Dietary restrictions, antibiotic administration, bowel cleansing
High patient burden

*Patent pending for fecal microbiota transplantation technology.

Negative charge

Nanobubbles have the property of being negatively charged, which means that bubbles repel each other and do not combine. Therefore, they attract and adsorb organic dirt that is positively charged. Since the size of the bubbles is very small, they can be expected to have a cross-linking effect, penetrating into the underside of dirt and lifting it off the surface. This is also called the surfactant effect.
In fecal microbiota transplantation, the surface effect removes organic dirt from the intestinal wall and induces bacteria into the mucus layer of the intestinal tract without damaging the flagella and cilia of the transplanted gut microbiota.

Extended preservation of bacterial solution quality

Because the bubbles in NanoGAS® water are extremely small, they are not buoyant.
Therefore, the bubbles remain in the liquid for a long period of time without disappearing.
In fecal microbiota transplantation, NanoGAS® water is expected to exhibit preservation performance equivalent to freezing, preventing bacteria from contacting each other and distorting the state of the bacterial fluid to an unintended balance before transplantation.

The unique feature of the bacteria solution for transplantation in NanoGAS®-FMT is the use of NanoGAS® water for dissolving stools. Nanobubbles are widely used in industrial fields, and NanoGAS® water opens up various applications because it has far more bubbles than ordinary nanobubbles. It is also stable and transportable for long periods of time. NanoGAS® water effectively settles other people’s gut microbiota in patients’ intestines and prevents autoimmune functions such as IgA (immunoglobulin A) from blocking the bacteria.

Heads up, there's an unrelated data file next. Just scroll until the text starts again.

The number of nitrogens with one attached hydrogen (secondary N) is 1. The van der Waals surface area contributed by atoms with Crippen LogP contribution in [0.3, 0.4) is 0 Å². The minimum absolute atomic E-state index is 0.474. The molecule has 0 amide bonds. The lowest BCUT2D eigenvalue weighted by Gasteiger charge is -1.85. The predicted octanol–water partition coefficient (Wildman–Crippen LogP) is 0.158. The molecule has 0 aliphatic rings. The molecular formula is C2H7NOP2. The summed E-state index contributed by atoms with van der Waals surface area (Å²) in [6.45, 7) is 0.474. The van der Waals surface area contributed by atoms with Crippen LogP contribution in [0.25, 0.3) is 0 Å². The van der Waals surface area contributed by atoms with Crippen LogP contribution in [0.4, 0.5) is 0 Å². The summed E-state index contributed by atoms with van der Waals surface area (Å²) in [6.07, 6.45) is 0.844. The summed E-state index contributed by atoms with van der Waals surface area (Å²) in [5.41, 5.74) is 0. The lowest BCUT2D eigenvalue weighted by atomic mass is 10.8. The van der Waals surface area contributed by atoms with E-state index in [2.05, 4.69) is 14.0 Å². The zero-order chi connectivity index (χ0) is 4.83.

Fecal microbiota transplantation is currently undergoing clinical trials in Japan, where healthy relatives within a second degree of kinship are often used as donors to alleviate any psychological resistance to transplanting bacteria solution purified from stool. On the other hand, in the United States and the United Kingdom, stool banks have been established and fecal microbiota transplants are performed using stools from healthy third parties.
We believe that the balance of diverse gut microbiota is important and that fecal microbiota transplantation is more effective when using a third-party donor with different genetics and a different living environment. For this reason, NanoGAS®-FMT receives stool samples from Japanbiome, a donor bank affiliated with Shinbiosis, which registers only donors who have regularly passed blood tests, stool tests, and a rigorous interview with over 150 items, including lifestyle management details. We receive stools from Japanbiome, a donor bank affiliated with Shinbiosis Corporation